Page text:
• The French IP Office (INPI) has provided details on a new ordinance in relation to deadlines during the country's state of emergency. Most IP-related deadlines occurring "in the period between 12 March and one month after the end of the state of health emergency" are now postponed by either one month after the end of this period (if the initial period was one month) or two months after the end of this period (if the initial period was two months or more). The INPI acknowledged this could be confusing for users, so expanded: "By way of illustration, this means that if the end of the state of emergency is declared for example on April 28, all the deadlines supposed to end between March 12 and May 28 are postponed to June 28 if the initial deadline was one month and July 28 if the initial period was two months or more." However, the INPI urged users to continue responding to notifications if they can, as the registry expects services to be "clogged up" at the end of the health emergency and INPI staff are continuing to process requests through teleworking.
  • The Austrian IP Office (Patentamt) has posted another update, this time confirming that its customer center and deposit box are closed until further notice.
  • The Finland IP Office (PRH) has published an update on deadlines for trademarks and designs. "We understand that the coronavirus causes difficulties for customers and therefore want to support applicants in all ways permitted by law," a PRH representative says, adding that some trademark-related deadlines (including filing statements or corrections) cannot be changed. "We will take into account the exceptional situation caused by the coronavirus when we consider deadline extensions," the PRH representative added. "We extend deadlines easier if the customer cannot act by the deadline due to the coronavirus. Customers must pay an extension fee for each extension request."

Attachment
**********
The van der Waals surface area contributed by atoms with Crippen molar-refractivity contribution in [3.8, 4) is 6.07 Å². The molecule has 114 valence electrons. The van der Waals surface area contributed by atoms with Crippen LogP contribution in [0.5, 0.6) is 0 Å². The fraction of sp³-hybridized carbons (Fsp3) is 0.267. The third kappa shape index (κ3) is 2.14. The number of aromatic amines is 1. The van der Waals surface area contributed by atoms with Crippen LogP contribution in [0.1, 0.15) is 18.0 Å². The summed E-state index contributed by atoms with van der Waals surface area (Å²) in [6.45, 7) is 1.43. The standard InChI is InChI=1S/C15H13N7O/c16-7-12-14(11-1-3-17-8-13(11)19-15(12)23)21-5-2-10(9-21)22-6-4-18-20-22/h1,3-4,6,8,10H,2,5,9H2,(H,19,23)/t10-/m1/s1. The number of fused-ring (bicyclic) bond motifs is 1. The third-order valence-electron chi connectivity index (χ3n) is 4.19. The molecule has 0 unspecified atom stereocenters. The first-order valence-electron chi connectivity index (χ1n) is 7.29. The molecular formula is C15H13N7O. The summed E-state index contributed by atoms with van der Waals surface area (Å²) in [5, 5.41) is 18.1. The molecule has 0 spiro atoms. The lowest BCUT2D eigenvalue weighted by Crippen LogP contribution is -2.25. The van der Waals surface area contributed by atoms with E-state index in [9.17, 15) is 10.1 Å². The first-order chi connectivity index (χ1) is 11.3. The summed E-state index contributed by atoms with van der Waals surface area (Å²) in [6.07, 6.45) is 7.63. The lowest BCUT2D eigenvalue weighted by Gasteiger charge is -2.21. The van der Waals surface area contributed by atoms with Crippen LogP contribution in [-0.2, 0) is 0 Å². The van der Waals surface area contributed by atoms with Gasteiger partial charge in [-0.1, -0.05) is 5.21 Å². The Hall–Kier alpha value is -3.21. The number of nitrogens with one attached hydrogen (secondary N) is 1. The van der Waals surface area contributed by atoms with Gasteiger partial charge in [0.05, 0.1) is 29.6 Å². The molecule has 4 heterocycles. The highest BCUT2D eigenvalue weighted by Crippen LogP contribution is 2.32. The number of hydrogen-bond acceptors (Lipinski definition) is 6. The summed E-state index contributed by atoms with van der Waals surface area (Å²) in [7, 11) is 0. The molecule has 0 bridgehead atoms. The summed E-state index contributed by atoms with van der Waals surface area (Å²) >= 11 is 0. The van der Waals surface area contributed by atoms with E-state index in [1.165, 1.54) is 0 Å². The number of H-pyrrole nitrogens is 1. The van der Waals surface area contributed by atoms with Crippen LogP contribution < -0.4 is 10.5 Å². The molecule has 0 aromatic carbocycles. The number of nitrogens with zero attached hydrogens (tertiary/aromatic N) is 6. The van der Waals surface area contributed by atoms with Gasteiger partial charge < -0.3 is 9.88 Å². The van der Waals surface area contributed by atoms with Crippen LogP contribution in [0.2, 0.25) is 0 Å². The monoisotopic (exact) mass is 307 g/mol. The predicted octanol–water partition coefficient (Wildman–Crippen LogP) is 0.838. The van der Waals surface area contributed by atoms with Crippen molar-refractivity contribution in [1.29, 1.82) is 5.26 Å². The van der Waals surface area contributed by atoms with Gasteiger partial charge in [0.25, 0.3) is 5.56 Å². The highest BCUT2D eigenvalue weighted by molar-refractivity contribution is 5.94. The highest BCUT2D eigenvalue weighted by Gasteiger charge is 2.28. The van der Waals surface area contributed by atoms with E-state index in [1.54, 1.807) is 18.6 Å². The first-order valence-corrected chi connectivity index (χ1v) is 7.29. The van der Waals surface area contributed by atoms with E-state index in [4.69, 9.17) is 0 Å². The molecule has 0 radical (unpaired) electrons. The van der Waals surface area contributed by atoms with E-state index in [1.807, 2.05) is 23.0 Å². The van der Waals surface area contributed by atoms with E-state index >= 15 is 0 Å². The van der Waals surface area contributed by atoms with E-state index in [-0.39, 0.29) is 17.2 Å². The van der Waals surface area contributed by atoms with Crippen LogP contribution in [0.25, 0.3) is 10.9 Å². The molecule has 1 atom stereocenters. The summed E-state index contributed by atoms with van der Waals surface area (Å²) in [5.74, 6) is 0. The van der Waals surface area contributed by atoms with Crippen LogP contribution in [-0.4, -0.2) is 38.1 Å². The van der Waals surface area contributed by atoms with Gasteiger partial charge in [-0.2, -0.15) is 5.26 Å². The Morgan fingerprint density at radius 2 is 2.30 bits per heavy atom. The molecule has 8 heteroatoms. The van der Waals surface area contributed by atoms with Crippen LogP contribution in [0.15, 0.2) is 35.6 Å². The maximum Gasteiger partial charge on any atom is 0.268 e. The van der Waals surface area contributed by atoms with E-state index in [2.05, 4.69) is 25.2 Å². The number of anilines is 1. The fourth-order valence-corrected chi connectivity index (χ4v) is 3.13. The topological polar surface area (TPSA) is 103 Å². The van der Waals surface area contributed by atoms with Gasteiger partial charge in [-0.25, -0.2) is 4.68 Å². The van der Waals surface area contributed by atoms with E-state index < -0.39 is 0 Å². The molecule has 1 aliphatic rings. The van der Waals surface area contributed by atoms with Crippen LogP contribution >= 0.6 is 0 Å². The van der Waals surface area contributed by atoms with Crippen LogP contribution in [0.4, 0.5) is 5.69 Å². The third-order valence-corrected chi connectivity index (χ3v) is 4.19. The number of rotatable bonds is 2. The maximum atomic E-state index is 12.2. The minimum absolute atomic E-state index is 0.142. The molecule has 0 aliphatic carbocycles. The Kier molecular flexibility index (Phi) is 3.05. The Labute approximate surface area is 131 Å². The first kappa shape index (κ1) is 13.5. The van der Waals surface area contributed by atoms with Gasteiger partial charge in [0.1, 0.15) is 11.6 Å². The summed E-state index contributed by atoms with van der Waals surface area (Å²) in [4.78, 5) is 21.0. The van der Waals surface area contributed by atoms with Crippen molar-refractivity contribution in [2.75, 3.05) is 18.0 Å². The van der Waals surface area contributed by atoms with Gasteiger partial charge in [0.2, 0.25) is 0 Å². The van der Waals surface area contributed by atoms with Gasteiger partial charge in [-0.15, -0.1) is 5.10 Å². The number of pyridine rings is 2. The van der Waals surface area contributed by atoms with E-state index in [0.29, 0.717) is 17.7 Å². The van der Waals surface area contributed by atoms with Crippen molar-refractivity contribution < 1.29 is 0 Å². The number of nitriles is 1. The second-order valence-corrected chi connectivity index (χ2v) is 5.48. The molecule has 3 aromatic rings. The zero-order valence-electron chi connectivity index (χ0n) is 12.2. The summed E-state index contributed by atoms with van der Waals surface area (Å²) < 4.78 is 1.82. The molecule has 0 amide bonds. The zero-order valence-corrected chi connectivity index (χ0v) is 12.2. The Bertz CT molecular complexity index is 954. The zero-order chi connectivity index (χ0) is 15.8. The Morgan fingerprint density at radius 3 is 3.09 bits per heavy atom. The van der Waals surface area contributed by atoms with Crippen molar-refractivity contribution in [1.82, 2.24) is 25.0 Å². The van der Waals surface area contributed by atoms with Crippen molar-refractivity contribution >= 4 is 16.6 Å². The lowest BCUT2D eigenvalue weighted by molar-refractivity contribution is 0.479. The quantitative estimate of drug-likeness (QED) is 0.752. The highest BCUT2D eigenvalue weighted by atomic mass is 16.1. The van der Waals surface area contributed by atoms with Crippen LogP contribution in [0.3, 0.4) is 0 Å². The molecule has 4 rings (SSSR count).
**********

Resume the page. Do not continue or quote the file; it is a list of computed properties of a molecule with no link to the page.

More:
• The Irish IP Office (IPOI) has confirmed that it will remain closed "for transaction business with the public" until at least 19 April 2020. Therefore, any days until then are deemed to be "excluded days" from deadlines. Furthermore, all IPOI staff are now working remotely and are not able to deal with phone enquiries. Therefore, from 30 March, all enquiries to the IPOI should be made by email ([email protected]) until further notice.
  • The Russian IP Office (Rospatent) has posted an update on its services following the Russian government establishing that the period 30 March to 3 April are "non-working days". Therefore, the registry confirmed that any deadline that falls on those dates "will be considered the day of the end of the term" (presumably 4 April). 
  • The South African IP Office (CIPC) has announced that, due to the national lockdown implemented in the country, it will be closed to the public from 25 March until 30 April. Therefore, all IP deadlines at the CIPC are extended until 1 May 2020. Furthermore, all external-facing CIPC IP systems (including online filing) are not available during the closure dates,  while all contact enquiries (including by email and phone) will not be "attended to, processed or responded to" during the time period.